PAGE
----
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Why Open the Door? and Why Do You Still Have that Hideous Bedspread?

Rachel Alexander May 10, 2018

{6 minutes to read} Avoidance. Numbing. Most of us are adept at coping through these mechanisms also called (by me anyway) shoving junk into that third bedroom-turned-storage-room of our psyche, piling everything atop the hideous bedspread of the neglected spare bed. There is a visceral dread in even contemplating opening that door.

Why, we might ask, open the door at all?

Here’s why. Behind the door are parts of us that matter deeply. Gene Gendlin, the originator of Focusing, reminds us: whether or not we pay attention, these aspects of ourselves are there anyway. Neglecting aspects of ourselves does not rid us of their hold on us. In fact, often their hold dominates and runs us. The more we refuse them, the louder they grow. What we’ve shoved out of sight requires our attention. In fact, it has needed our attention for some time.

Take Paul, a man deep into a toxic marriage. In order to avoid looking at the issues (in his “third bedroom”), such as discontent, fear of action, fear of change, fear of how he may be perceived by others, threat to self-regard, dread of loss, and so forth, he has developed unhealthy strategies. He uses alcohol to suppress anxiety, develops insomnia and ulcerative colitis, embarks on emotional affairs at work (drawing others into the skewed reality he is living) and otherwise makes sideways attempts to get his needs met without attending to what is indeed there, but vigorously being exiled. His mental and physical health suffer. His life stagnates in some areas and spirals downward in others.

Why open the door? Because by turning our awareness to these parts, we can reclaim and access vital portions of ourselves and glean valuable information. We expand ourselves and our lives. We change. We can appreciate and ultimately gain more control of our energy and choices rather than being enslaved by what we are hiding from.

Our unwillingness to turn towards ourselves brings its own issues, with their own consequences.

Interestingly, the turning towards what we have exiled is often the main thing needed to transform it. Attention [really] must be paid (to butcher Arthur Miller’s famous line from Death of a Salesman). And the wonder is that the right sort of attention in and of itself changes everything.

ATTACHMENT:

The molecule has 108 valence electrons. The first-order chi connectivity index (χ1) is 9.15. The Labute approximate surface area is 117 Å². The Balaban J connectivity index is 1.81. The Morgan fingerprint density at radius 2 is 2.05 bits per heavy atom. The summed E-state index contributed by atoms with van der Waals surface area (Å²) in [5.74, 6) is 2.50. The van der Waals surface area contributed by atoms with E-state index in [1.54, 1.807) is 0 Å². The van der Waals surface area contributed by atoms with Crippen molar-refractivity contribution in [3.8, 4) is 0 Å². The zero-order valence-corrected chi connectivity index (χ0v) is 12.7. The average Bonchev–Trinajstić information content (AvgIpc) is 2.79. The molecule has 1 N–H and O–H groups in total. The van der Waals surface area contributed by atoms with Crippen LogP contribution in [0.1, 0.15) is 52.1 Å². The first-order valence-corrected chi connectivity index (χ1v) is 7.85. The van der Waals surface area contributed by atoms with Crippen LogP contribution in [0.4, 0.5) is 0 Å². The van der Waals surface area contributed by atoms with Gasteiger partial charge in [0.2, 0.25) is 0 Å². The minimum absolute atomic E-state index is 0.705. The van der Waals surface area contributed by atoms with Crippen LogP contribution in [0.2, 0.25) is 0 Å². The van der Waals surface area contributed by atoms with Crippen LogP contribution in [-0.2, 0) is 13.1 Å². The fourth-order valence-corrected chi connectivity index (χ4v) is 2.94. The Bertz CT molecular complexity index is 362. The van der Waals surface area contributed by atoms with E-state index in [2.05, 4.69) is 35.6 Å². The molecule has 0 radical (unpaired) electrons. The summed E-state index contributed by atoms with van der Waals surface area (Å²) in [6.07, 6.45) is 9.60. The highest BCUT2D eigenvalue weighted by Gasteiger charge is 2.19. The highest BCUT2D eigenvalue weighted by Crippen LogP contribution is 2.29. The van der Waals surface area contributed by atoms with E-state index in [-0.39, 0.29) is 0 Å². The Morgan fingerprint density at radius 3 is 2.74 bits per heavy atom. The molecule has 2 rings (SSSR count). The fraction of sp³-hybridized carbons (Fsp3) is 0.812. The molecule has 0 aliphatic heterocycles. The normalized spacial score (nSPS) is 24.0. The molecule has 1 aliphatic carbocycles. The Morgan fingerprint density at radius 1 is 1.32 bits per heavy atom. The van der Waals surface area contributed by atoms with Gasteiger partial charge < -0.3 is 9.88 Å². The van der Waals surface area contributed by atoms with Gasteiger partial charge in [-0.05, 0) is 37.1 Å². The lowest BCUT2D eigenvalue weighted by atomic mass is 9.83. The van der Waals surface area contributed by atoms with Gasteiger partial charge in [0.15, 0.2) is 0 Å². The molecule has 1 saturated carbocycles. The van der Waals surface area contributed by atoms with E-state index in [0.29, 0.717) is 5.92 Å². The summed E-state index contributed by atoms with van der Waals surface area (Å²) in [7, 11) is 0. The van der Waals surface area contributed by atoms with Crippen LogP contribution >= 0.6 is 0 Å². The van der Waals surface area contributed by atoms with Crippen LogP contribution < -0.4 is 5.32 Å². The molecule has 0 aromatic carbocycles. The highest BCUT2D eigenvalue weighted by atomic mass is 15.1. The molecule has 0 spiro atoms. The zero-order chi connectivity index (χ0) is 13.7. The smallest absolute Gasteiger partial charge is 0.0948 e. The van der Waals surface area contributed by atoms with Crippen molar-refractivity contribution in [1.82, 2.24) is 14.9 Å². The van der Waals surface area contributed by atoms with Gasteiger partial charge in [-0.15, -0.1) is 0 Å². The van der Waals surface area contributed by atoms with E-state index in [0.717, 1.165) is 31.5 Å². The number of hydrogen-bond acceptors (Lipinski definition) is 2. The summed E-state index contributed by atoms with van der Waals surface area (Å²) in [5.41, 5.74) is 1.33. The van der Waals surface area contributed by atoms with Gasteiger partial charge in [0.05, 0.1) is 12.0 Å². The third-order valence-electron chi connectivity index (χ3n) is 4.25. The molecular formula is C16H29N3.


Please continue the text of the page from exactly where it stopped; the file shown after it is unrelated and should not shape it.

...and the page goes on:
To continue with the unsightly storage room analogy from the first paragraph: a focusing approach would not force you to take a week off from work, don a hazmat suit, sledgehammer, and slam into demolition mode. The focusing approach would meet you just where you are. Right there at the initial dread of opening the door.

First, we might turn towards that part of us that feels physical dread and see if we can be curious about that. We check for a bodily sense of the apprehension. We might find: “Something comes up inside that really doesn’t want to open the door. I sense that in my lower belly. It feels tight and tumbling like a sneaker in a dryer.”

Maybe asking what it’s afraid will happen to us if we open the door. Maybe asking into how it might like for us to be with it right now.

In this way, we go very slowly. We don’t bust down the door special-forces-style and thrust ourselves deep into the darkness of this daunting space. Instead, knowing that there is important information even while a hand rests on the door knob, we take time there, giving our patient curiosity to the part that doesn’t want to go in. This might be where we stay for some time, and then, perhaps, we’d turn our attention to the part that does want to go in and clear out the room. We might hold these parts with equal importance and spend time with each, asking into what they want and what sort of attention they need. We do this while remaining grounded in our body and the present.

Focusing in this way is typically done with a focusing oriented therapist or guide, or a focusing companion. A focusing companion is an individual trained in focusing. In a partnership, each party takes turns being the “focuser” and the “companion.” Partnerships often go on for years and meet weekly. There is an egalitarian, trusting connection — a specific type of listening and reflecting practiced that supports exploration and change.

By the time we actually open the door, it is easy, organic, as the conflicted parts have gotten the attention and contact they hungered for, and from that attention, relaxed their hold. And, importantly, we may now find that once-hideous bedspread has transformed into a delicious Yves Delorme down comforter and duvet!